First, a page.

Yes Man

Yes Man

2008, PG-13, 104 min. Directed by Peyton Reed. Starring Jim Carrey, Zooey Deschanel, Bradley Cooper, John Michael Higgins, Rhys Darby, Danny Masterson, Terence Stamp.

REVIEWED By Theresa Everline, Fri., Dec. 19, 2008

Yes Man opens with Carl (Carrey), a bank loan officer, in a funk, avoiding his friends, brooding at his job, and spending every evening slumped on his sofa watching DVDs. Not exactly depressed, Carl just greets the world with either a sigh or a wince. Then an old acquaintance, Nick (Higgins), the embodiment of the word “gusto,” pushes Carl to attend a self-help seminar led by motivational guru Terrence Bundley (Stamp). Terrence's message, much like his beige yet shiny leisure suit, is banal yet will glint through the consciousness of every “I’d prefer not to” Bartelby sitting in the audience. The life-changing mantra? Say “yes” to every opportunity that presents itself. This plot gimmick veers suspiciously close to the 1997 Carrey vehicle Liar Liar, in which his character compulsively tells the truth, even though supernatural intervention is the cause. In contrast, Yes Man believes in free will, with Carl at first struggling to agree to requests small and large, whether it be friends getting him to pick up the bar tab or a homeless person asking for a ride. But soon he’s showered with rewards, including a pretty new girlfriend played by actor/singer Deschanel, who’s wide-eyed and good-hearted but without a lot of range – a fair description of the film itself. A repeated motif has Carl learning a random skill (Korean lessons? Sure!), which a few scenes later turns out to be precisely what he needs to solve a problem (a surly Korean saleswoman) and make everyone happy. As the good results roll in and Carl starts uttering “yes” without hesitation, Yes Man becomes less a story and more a collection of set-pieces. True, the scenes are often amusing, and a good dose of ad-libbing keeps the tone appealingly wobbly. Although Deschanel proves to be generally engaging – her art-rock band performance is a hoot – she sometimes seems to just go blank, while Stamp, voice booming and eyes narrowing, wrings what he can out of his two scenes. Carrey does his usual job here, but it’s not enough. The New Zealander Darby, from The Flight of the Conchords, whisks the film out from underneath Carrey’s nose with his consistently funny turn as Carl’s nerdy, needy boss, Norman. Nevertheless, Yes Man proves utterly formulaic. Is there a feel-good gathering of everyone Carl has helped? Is there a trumped-up romantic crisis? Is there a mad crosstown dash? You guess the answers.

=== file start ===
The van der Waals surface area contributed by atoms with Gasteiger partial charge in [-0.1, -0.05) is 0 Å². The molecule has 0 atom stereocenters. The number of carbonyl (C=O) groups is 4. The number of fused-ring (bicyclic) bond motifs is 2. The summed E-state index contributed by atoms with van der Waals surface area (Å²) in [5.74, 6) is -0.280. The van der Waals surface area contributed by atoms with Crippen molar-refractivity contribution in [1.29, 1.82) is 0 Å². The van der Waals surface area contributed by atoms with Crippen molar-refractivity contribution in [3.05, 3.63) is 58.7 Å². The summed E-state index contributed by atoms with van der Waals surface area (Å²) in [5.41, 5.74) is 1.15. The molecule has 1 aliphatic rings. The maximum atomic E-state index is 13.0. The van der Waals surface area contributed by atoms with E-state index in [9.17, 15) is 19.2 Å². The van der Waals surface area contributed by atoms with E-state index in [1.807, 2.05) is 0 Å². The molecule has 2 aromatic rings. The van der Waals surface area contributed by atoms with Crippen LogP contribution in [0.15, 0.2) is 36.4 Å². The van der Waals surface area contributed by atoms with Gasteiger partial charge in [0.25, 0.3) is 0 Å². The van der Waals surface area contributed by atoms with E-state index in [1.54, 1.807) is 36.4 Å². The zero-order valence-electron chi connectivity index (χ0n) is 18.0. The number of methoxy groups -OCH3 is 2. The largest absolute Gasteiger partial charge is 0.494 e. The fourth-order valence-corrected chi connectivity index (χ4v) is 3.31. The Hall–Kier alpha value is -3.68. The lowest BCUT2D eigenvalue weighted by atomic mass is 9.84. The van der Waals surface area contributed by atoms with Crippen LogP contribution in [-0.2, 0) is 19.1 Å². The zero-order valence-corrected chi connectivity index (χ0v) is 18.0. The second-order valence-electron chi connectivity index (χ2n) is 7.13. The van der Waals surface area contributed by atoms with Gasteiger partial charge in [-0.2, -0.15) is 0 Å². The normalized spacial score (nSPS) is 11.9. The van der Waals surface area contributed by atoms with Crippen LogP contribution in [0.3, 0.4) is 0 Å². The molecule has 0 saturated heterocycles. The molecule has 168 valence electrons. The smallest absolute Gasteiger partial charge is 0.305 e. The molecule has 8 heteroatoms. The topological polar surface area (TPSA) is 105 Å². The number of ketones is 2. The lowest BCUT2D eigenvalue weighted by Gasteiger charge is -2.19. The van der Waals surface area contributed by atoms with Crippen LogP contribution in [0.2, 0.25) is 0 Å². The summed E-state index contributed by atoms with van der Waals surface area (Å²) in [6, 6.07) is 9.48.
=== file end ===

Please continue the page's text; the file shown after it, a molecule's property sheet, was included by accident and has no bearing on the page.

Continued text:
A note to readers: Bold and uncensored, The Austin Chronicle has been Austin’s independent news source for almost 40 years, expressing the community’s political and environmental concerns and supporting its active cultural scene. Now more than ever, we need your support to continue supplying Austin with independent, free press. If real news is important to you, please consider making a donation of $5, $10 or whatever you can afford, to help keep our journalism on stands.

Support the Chronicle  

READ MORE
More Peyton Reed Films
Ant-Man and the Wasp
Marvel's crime caper comedy sequel gets bigger, smaller, but still fun

Richard Whittaker, July 6, 2018

Ant-Man
The Marvel Universe expands to include comedy

Josh Kupecki, July 17, 2015

More by Theresa Everline
Not Easily Broken
In this film based on a novel by pastor and bestselling author T.D. Jakes, a couple hits a rough patch in their marriage but eventually discovers that their vows are "not easily broken."

Jan. 16, 2009

Anita O'Day: The Life of a Jazz Singer
This celebratory documentary skips briskly over the 60-plus-year career of one of jazz's pre-eminent and most original singers.

Nov. 28, 2008

KEYWORDS FOR THIS FILM

Yes Man, Peyton Reed, Jim Carrey, Zooey Deschanel, Bradley Cooper, John Michael Higgins, Rhys Darby, Danny Masterson, Terence Stamp

MORE IN THE ARCHIVES
NEWSLETTERS
One click gets you all the newsletters listed below

Breaking news, arts coverage, and daily events

Can't keep up with happenings around town? We can help.

Austin's queerest news and events

New recipes and food news delivered Mondays

All questions answered (satisfaction not guaranteed)

Information is power. Support the free press, so we can support Austin.   Support the Chronicle